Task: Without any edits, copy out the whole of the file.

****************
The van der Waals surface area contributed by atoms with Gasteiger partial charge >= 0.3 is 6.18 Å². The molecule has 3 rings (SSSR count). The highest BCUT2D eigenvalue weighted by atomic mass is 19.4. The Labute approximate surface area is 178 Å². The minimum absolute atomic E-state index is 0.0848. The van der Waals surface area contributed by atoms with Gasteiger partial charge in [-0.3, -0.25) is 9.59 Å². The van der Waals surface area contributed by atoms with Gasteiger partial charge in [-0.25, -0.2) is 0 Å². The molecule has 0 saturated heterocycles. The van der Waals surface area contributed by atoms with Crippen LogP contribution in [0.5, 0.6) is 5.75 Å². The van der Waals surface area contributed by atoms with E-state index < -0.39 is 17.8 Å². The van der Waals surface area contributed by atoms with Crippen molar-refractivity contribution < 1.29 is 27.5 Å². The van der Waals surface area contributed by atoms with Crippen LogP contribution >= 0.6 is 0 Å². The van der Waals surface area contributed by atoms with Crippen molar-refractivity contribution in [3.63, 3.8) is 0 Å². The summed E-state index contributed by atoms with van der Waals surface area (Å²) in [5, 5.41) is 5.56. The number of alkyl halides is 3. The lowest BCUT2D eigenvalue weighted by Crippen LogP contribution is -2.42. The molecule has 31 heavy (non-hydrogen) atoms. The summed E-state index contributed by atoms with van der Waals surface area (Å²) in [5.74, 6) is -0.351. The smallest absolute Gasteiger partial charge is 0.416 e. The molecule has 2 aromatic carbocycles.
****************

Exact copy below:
The van der Waals surface area contributed by atoms with Gasteiger partial charge >= 0.3 is 6.18 Å². The molecule has 3 rings (SSSR count). The highest BCUT2D eigenvalue weighted by atomic mass is 19.4. The Labute approximate surface area is 178 Å². The minimum absolute atomic E-state index is 0.0848. The van der Waals surface area contributed by atoms with Gasteiger partial charge in [-0.3, -0.25) is 9.59 Å². The van der Waals surface area contributed by atoms with Gasteiger partial charge in [-0.25, -0.2) is 0 Å². The molecule has 0 saturated heterocycles. The van der Waals surface area contributed by atoms with Crippen LogP contribution in [0.5, 0.6) is 5.75 Å². The van der Waals surface area contributed by atoms with E-state index < -0.39 is 17.8 Å². The van der Waals surface area contributed by atoms with Crippen molar-refractivity contribution < 1.29 is 27.5 Å². The van der Waals surface area contributed by atoms with Crippen LogP contribution >= 0.6 is 0 Å². The van der Waals surface area contributed by atoms with Crippen molar-refractivity contribution in [3.63, 3.8) is 0 Å². The summed E-state index contributed by atoms with van der Waals surface area (Å²) in [5, 5.41) is 5.56. The number of alkyl halides is 3. The lowest BCUT2D eigenvalue weighted by Crippen LogP contribution is -2.42. The molecule has 31 heavy (non-hydrogen) atoms. The summed E-state index contributed by atoms with van der Waals surface area (Å²) in [5.74, 6) is -0.351. The smallest absolute Gasteiger partial charge is 0.416 e. The molecule has 2 aromatic carbocycles.